In August 2019, I will hold my first solo-exhibition in the Pfannerhaus in Roßhaupten. As the exhibition area consists of two large rooms, I am going to 'split' my exhibition in two. In the first room, I am going to present a series of goldwork pieces inspired by current world affairs and my Catholic Bavarian surroundings. More on that project in a further blog post. The second room will present an overview of my work till date. It will therefore showcase many different embroidery techniques and styles. It is for this second room that I intend this new project.
Ever since my mum dragged us along (that's definitely how it felt to me and my younger sister on the day!) to a Franz Marc exhibition as a kid, I am an admirer of his work. Franz Marc was born in 1880 and died as a soldier, aged just 36, in World War I in Verdun, 1916. His most productive years, in which he developed his distinctive style, were between 1911 and 1914. Franz Marc lived and worked in the area where I now live. He is best-known for his brightly coloured animal studies. When I needed a design for my canvaswork piece for the RSN Certificate, I choose his Tiger.
For years I have wanted to turn another one of his pictures into a canvaswork embroidery: Foxes painted in 1914. I love foxes and I am always thrilled when I see one strolling though a field from my car. A couple of years ago, a fox crossed the footpath just in front of me when I was hiking through the woods between Bad Bayersoien and Bad Kohlgrub. Such a magical moment! It was neither afraid of me, nor did it take much notice of me. For a few seconds, we just shared a footpath through the woods.
Although I have wanted to stitch the design for years, I wasn't quite sure how to tackle it. Every so often, I would look at the picture and ponder my options, but I never got the feeling that I 'understood' what I was looking at enough to start stitching. Until today! I viewed the picture under an angle and in an instant it made total sense. I now know what is the front, what the back and what's in between. This is very important with any embroidery design. The thinking process before you can actually start to stitch can take quite a while; in this case a couple of years. And this is how I now view the picture:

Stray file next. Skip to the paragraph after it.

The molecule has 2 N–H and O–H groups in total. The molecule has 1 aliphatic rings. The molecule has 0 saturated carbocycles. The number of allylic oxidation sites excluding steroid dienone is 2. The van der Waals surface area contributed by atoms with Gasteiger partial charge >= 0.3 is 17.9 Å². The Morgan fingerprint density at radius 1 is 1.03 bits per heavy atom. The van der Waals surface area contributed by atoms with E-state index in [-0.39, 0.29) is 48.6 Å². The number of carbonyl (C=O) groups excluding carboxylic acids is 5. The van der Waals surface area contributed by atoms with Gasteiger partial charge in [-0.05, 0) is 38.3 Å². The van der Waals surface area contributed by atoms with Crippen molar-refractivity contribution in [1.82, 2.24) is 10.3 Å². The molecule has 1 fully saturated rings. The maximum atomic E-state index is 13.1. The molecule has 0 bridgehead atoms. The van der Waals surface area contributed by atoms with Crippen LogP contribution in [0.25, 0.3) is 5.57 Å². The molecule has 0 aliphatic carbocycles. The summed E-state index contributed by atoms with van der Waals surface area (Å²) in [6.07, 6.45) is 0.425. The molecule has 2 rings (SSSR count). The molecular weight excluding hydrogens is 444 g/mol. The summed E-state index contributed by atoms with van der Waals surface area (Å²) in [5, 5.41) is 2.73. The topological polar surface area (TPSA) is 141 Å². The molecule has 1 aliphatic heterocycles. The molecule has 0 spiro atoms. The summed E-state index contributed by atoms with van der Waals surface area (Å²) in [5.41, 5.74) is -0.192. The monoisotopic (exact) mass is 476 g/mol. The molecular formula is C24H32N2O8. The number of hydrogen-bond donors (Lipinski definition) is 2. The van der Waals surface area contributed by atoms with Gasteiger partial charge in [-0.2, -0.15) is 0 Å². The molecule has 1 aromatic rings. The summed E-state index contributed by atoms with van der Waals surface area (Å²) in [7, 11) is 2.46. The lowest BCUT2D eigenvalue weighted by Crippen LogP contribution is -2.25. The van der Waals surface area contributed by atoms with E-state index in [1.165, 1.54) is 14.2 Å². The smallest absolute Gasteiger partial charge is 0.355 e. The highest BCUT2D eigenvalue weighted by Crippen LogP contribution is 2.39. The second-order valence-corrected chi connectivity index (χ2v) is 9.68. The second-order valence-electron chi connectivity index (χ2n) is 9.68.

There are two main tricks the embroiderer can apply in canvaswork to create depth. Firstly, bigger patterns come forward, smaller patterns retreat. Secondly, bright and shiny materials and colours come forward, dark and dull retreat. Applying this logic to Franz Marc's foxes, I will use mainly silks (shiny!) for the face of the 'top' fox. As this is the most detailed part of the painting, I have no choice but to choose smaller patterns. However, the very shininess of the silk should still make it standout clearly. The rest of both foxes will use semi-shiny threads like cotton perle. And the background will be stitched using wool, as it is dullest in appearance.
To further 'clarify' the picture for the viewer, I will also 'group' my stitches. There are three main types of stitches one can use in canvaswork: diagonal, straight and cross. I am not sure yet what goes where, but these will be assigned to fox 1, fox 2 and the background. Now it is time to pick colours and work on my stitch-plan some more.
If you like pre-stitching musings and discussions on design choices whilst a stitching project is underway, you might want to check out Rachel's blog VirtuoSew Adventures. Not only is Rachel a very accomplished embroiderer, she also puts a lot of thought into the designs of her textile art!
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Jessica M. Grimm
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